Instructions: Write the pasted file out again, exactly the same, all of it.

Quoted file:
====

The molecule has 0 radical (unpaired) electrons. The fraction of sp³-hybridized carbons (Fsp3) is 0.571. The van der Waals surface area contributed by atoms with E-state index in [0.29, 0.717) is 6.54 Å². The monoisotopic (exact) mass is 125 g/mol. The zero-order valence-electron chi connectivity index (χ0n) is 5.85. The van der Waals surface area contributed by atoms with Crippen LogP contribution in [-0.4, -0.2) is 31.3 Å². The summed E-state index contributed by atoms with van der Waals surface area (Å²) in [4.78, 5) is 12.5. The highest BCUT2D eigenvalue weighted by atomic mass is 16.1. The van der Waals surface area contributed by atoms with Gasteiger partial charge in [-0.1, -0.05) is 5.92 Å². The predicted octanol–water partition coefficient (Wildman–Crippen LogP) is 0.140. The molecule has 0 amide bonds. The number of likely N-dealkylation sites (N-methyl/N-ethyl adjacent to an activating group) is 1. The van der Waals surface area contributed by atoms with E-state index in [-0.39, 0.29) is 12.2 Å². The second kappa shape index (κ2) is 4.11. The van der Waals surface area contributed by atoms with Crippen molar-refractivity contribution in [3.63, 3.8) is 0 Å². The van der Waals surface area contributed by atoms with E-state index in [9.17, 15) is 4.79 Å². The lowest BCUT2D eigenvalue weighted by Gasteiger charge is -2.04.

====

The molecule has 0 radical (unpaired) electrons. The fraction of sp³-hybridized carbons (Fsp3) is 0.571. The van der Waals surface area contributed by atoms with E-state index in [0.29, 0.717) is 6.54 Å². The monoisotopic (exact) mass is 125 g/mol. The zero-order valence-electron chi connectivity index (χ0n) is 5.85. The van der Waals surface area contributed by atoms with Crippen LogP contribution in [-0.4, -0.2) is 31.3 Å². The summed E-state index contributed by atoms with van der Waals surface area (Å²) in [4.78, 5) is 12.5. The highest BCUT2D eigenvalue weighted by atomic mass is 16.1. The van der Waals surface area contributed by atoms with Gasteiger partial charge in [-0.1, -0.05) is 5.92 Å². The predicted octanol–water partition coefficient (Wildman–Crippen LogP) is 0.140. The molecule has 0 amide bonds. The number of likely N-dealkylation sites (N-methyl/N-ethyl adjacent to an activating group) is 1. The van der Waals surface area contributed by atoms with E-state index in [-0.39, 0.29) is 12.2 Å². The second kappa shape index (κ2) is 4.11. The van der Waals surface area contributed by atoms with Crippen molar-refractivity contribution in [3.63, 3.8) is 0 Å². The van der Waals surface area contributed by atoms with E-state index in [9.17, 15) is 4.79 Å². The lowest BCUT2D eigenvalue weighted by Gasteiger charge is -2.04.